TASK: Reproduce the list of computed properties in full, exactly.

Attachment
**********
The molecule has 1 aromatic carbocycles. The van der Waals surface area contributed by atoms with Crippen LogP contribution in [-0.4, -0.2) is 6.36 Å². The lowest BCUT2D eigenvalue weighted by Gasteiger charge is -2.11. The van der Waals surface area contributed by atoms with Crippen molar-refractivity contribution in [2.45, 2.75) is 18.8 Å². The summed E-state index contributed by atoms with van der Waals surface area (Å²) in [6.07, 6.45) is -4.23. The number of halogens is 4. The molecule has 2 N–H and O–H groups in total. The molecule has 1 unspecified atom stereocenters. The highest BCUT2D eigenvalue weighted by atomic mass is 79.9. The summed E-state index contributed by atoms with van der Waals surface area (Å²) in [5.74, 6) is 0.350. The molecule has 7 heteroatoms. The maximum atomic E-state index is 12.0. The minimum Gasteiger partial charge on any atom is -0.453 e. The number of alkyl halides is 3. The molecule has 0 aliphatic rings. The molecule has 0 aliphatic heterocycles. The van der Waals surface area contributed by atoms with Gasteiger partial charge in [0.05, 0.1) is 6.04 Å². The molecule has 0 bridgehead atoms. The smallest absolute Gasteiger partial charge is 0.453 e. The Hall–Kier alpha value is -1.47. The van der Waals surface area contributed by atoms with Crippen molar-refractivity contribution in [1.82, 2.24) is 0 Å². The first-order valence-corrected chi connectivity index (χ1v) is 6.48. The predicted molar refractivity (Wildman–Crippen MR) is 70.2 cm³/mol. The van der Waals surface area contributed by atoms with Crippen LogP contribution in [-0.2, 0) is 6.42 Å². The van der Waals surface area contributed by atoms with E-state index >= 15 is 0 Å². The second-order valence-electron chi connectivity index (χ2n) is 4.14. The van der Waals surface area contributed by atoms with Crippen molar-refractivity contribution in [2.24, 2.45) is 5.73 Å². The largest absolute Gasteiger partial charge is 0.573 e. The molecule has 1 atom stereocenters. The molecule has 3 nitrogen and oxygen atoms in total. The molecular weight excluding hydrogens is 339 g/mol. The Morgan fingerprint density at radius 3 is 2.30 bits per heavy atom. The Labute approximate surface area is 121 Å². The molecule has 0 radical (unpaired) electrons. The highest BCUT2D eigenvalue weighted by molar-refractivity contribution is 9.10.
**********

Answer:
The molecule has 1 aromatic carbocycles. The van der Waals surface area contributed by atoms with Crippen LogP contribution in [-0.4, -0.2) is 6.36 Å². The lowest BCUT2D eigenvalue weighted by Gasteiger charge is -2.11. The van der Waals surface area contributed by atoms with Crippen molar-refractivity contribution in [2.45, 2.75) is 18.8 Å². The summed E-state index contributed by atoms with van der Waals surface area (Å²) in [6.07, 6.45) is -4.23. The number of halogens is 4. The molecule has 2 N–H and O–H groups in total. The molecule has 1 unspecified atom stereocenters. The highest BCUT2D eigenvalue weighted by atomic mass is 79.9. The summed E-state index contributed by atoms with van der Waals surface area (Å²) in [5.74, 6) is 0.350. The molecule has 7 heteroatoms. The maximum atomic E-state index is 12.0. The minimum Gasteiger partial charge on any atom is -0.453 e. The number of alkyl halides is 3. The molecule has 0 aliphatic rings. The molecule has 0 aliphatic heterocycles. The van der Waals surface area contributed by atoms with Gasteiger partial charge in [0.05, 0.1) is 6.04 Å². The molecule has 0 bridgehead atoms. The smallest absolute Gasteiger partial charge is 0.453 e. The Hall–Kier alpha value is -1.47. The van der Waals surface area contributed by atoms with Crippen molar-refractivity contribution in [1.82, 2.24) is 0 Å². The first-order valence-corrected chi connectivity index (χ1v) is 6.48. The predicted molar refractivity (Wildman–Crippen MR) is 70.2 cm³/mol. The van der Waals surface area contributed by atoms with Crippen LogP contribution in [-0.2, 0) is 6.42 Å². The van der Waals surface area contributed by atoms with E-state index >= 15 is 0 Å². The second-order valence-electron chi connectivity index (χ2n) is 4.14. The van der Waals surface area contributed by atoms with Crippen molar-refractivity contribution in [2.24, 2.45) is 5.73 Å². The largest absolute Gasteiger partial charge is 0.573 e. The molecule has 1 atom stereocenters. The molecule has 3 nitrogen and oxygen atoms in total. The molecular weight excluding hydrogens is 339 g/mol. The Morgan fingerprint density at radius 3 is 2.30 bits per heavy atom. The Labute approximate surface area is 121 Å². The molecule has 0 radical (unpaired) electrons. The highest BCUT2D eigenvalue weighted by molar-refractivity contribution is 9.10.